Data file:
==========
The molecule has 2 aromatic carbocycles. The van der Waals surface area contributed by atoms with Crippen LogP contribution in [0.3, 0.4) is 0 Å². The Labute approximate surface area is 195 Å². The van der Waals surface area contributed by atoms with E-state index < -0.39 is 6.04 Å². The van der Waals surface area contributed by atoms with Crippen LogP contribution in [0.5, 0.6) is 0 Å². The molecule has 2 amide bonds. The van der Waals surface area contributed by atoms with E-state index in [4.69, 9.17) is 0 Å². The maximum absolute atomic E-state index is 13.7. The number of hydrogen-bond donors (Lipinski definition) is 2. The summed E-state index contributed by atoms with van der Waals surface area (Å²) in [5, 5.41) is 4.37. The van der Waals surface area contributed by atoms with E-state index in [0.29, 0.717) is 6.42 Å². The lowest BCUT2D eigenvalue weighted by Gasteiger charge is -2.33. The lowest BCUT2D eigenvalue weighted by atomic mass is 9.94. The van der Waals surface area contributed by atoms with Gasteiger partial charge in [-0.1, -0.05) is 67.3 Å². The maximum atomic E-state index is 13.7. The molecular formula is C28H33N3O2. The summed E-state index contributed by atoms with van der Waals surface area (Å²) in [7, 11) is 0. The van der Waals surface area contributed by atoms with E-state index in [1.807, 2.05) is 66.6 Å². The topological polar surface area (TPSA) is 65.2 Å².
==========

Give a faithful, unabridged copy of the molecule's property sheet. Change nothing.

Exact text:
The molecule has 2 aromatic carbocycles. The van der Waals surface area contributed by atoms with Crippen LogP contribution in [0.3, 0.4) is 0 Å². The Labute approximate surface area is 195 Å². The van der Waals surface area contributed by atoms with E-state index < -0.39 is 6.04 Å². The van der Waals surface area contributed by atoms with Crippen LogP contribution in [0.5, 0.6) is 0 Å². The molecule has 2 amide bonds. The van der Waals surface area contributed by atoms with E-state index in [4.69, 9.17) is 0 Å². The maximum absolute atomic E-state index is 13.7. The number of hydrogen-bond donors (Lipinski definition) is 2. The summed E-state index contributed by atoms with van der Waals surface area (Å²) in [5, 5.41) is 4.37. The van der Waals surface area contributed by atoms with E-state index in [0.29, 0.717) is 6.42 Å². The lowest BCUT2D eigenvalue weighted by Gasteiger charge is -2.33. The lowest BCUT2D eigenvalue weighted by atomic mass is 9.94. The van der Waals surface area contributed by atoms with Gasteiger partial charge in [-0.1, -0.05) is 67.3 Å². The maximum atomic E-state index is 13.7. The molecular formula is C28H33N3O2. The summed E-state index contributed by atoms with van der Waals surface area (Å²) in [7, 11) is 0. The van der Waals surface area contributed by atoms with E-state index in [1.807, 2.05) is 66.6 Å². The topological polar surface area (TPSA) is 65.2 Å².